Some of the debris we had to climb through to get to the osprey in the Shadow Point neighborhood of Annapolis after the tornado.

With boots on and Schneider’s son, Gary Mitchell, leading the way, it took approximately 10 minutes to get to the osprey because of downed trees and debris in the way.

In a relatively unscathed corner of Schneider’s fenced backyard was the osprey. I quickly grabbed it and again, with the help of Mitchell, we climbed over downed trees and branches and got the the bird to my car.

Injured osprey in the Shadow Point neighborhood of Edgewater after the tornado.
Screenshot from video by Deborah Schneider.
Donna Cole rescuing a downed osprey in the Shadow Point neighborhood of Edgewater after the tornado. Screenshot from video by Deborah Schneider.

Because it was unsafe for anyone to travel Wednesday evening, the osprey was transported by fellow volunteer, Angela Mitchell, Thursday morning to Tri-State Bird Rescue and Research in Newark, De.

According to Lisa Smith, executive director of Tri-State, “Unfortunately, both the radius and ulna were badly fractured near the carpal joint, and the bird was euthanized.”

She added, “Thank you for rescuing this bird – it would have died a slow, painful death in the wild. Sometimes the best we can do is relieve their suffering.”

With the amount of trees down in Schneider’s yard, it’s not surprising the bird had severe injuries.

Schneider said it took, “seven guys seven hours” to clean up the debris.

She said an eagle nest she can see from her backyard was also damaged – eagle nesting season is over for this year and they will have time to rebuild or relocate in advance of next year – if they survived.

Schneider texted she’s, “A little concerned that I haven’t seen or heard them since the tornado.”

This is a video of the tornado as it crossed the South River – the narrator said “I just saw the leaves blowing and the birds just kind of going haphazard … they’re all sucked into it.”

Backing up in time, Wednesday morning had started off fairly quiet, At 12:13 pm, I got a call from Tri-State Bird Rescue and Research about an injured osprey in Queen Anne’s County. I knew I had a little time before the bad weather started to move in so I went.

I arrived at Piney Narrows Yacht Haven at 12:59 pm and quickly rescued that bird. I took it to the US-301 Bay Country Rest Area in Centreville, where I transferred it a Tri-State volunteer transporter who would transfer it to another volunteer transporter in Middletown, De., who would deliver it to Tri-State. Yes, these rescues/transports often require a lot of helping hands.

Donna Cole rescues an osprey at Piney Narrows Yacht Basin Wednesday before the bad weather. Courtesy photo.

I was in the car in Kent Narrows when I got the call from my daughter who told me she had just gotten the tornado warning.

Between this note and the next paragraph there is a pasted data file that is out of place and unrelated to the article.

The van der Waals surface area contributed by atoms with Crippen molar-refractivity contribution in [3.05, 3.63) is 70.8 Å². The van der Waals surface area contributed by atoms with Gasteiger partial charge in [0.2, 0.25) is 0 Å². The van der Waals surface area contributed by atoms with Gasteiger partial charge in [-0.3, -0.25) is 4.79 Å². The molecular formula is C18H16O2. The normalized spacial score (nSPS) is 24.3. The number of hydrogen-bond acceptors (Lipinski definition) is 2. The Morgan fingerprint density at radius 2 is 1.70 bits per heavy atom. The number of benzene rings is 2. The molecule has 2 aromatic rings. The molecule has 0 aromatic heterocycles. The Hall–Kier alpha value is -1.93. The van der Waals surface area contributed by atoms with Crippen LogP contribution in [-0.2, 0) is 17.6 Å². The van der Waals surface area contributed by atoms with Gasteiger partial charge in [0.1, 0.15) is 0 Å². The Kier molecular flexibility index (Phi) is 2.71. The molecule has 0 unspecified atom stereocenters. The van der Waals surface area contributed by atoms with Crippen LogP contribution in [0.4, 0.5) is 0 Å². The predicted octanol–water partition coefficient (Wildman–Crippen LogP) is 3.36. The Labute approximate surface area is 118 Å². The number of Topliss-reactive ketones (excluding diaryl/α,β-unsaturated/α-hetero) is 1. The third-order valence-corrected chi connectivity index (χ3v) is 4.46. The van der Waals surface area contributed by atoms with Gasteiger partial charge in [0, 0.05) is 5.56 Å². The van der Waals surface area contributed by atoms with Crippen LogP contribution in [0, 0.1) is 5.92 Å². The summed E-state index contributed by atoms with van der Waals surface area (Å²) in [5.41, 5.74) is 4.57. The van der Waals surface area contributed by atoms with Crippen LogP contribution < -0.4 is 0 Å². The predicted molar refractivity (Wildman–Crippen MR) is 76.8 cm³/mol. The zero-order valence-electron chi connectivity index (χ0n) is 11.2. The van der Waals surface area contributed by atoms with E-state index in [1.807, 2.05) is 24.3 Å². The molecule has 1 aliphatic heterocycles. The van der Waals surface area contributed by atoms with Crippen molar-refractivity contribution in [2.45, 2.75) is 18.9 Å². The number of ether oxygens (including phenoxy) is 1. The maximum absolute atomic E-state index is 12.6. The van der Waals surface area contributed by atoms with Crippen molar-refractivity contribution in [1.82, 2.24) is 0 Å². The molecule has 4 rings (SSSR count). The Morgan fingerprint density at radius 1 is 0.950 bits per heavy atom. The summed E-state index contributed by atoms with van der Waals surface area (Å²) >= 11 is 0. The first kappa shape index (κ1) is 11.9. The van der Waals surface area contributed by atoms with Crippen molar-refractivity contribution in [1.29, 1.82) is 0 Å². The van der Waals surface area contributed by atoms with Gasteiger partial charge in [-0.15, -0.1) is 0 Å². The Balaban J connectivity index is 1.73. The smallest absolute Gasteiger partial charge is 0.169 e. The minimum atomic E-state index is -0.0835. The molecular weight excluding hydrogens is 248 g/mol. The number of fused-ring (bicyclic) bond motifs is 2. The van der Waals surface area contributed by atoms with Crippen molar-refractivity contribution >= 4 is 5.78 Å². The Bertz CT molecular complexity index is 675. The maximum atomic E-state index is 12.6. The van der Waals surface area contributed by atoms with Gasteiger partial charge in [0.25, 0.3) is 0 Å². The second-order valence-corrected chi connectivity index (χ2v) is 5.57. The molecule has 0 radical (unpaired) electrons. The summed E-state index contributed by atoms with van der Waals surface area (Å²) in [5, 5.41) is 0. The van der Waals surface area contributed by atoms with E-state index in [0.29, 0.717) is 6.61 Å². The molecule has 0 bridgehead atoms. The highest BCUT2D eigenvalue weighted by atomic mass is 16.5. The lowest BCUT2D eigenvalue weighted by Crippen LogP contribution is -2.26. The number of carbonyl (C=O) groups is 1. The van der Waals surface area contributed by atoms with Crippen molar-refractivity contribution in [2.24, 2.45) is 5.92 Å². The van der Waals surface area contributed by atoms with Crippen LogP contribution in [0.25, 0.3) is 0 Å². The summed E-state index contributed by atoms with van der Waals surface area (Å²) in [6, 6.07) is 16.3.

I was on the Chesapeake Bay Bridge when I saw the tornado in the area of the South River – not far from my house. I called my daughter back to ensure she and our dog were in the basement and I stayed on the phone with her until I got home – I was panicked for her, but I didn’t tell her why or that I had seen the tornado and this was a horrible feeling.

From my house to Shadow Point is about a mile. From my house to the area of Annapolis that got hit badly is a little under two miles.

We were lucky we didn’t have damage/destruction, but others weren’t so lucky – here’s how you can help them.

Although I’ve been rescuing birds for over two years, I had, fortunately, not encountered any dead birds until this tornado. I wasn’t even sure what to do with the dead osprey that was brought to me – there is a protocol for eagles, but not ospreys.

I asked Shoemaker – she said to return it the wild, in the woods, where it can benefit other wildlife.

Every time I drive by the osprey nest on Solomons Island Road, I look for the ospreys – it was getting late in the season for a bird to still be in the nest and I’d comment to my daughter each time that it should be going south to its winter home.

On Saturday, I had emailed BGE’s Communications Manager Richard Yost, about that nest – when ospreys nest on BGE’s equipment, it’s can be dangerous for the birds and the equipment.

I also alerted Yost that the osprey guard next to the nest platform at the base of the northside of the South River Bridge was hanging down.

In other words, these birds mean a lot to me.

The osprey killed in the tornado was returned to the wild in the woods in my backyard.

As for the osprey I rescued in Queen Anne’s County before the storm hit, Smith emailed, “It had a large, single-barbed fishing hook embedded in the skin over the left wing, with fishing line wrapped around the wing and entangled in the primaries. There was some swelling of the soft tissues, but overall, I think it has a good prognosis.”

Fortunately there’s no shortage of news reports about tornado damage incurred by humans – those reports can help the National Weather Service classify the intensity of the tornado and can communicate how others can help those who suffered losses.

There is, however, a shortage of information about what happens to birds and other wildlife during tornadoes – I’ve now seen it.

Donna L. Cole is an award-winning investigative/multimedia reporter. She’s also a volunteer bird of prey rescuer.

“Cease feeding birds until this wildlife morbidity/mortality event subsides” – still no cause(s) identified says Maryland Department of Natural Resources

“No definitive cause(s) of illness or death have been determined at this time” in the mystery illness that has sickened and killed birds in several states, as well as Washington, D.C., according to a Maryland Department of Natural Resources (DNR) statement issued Friday.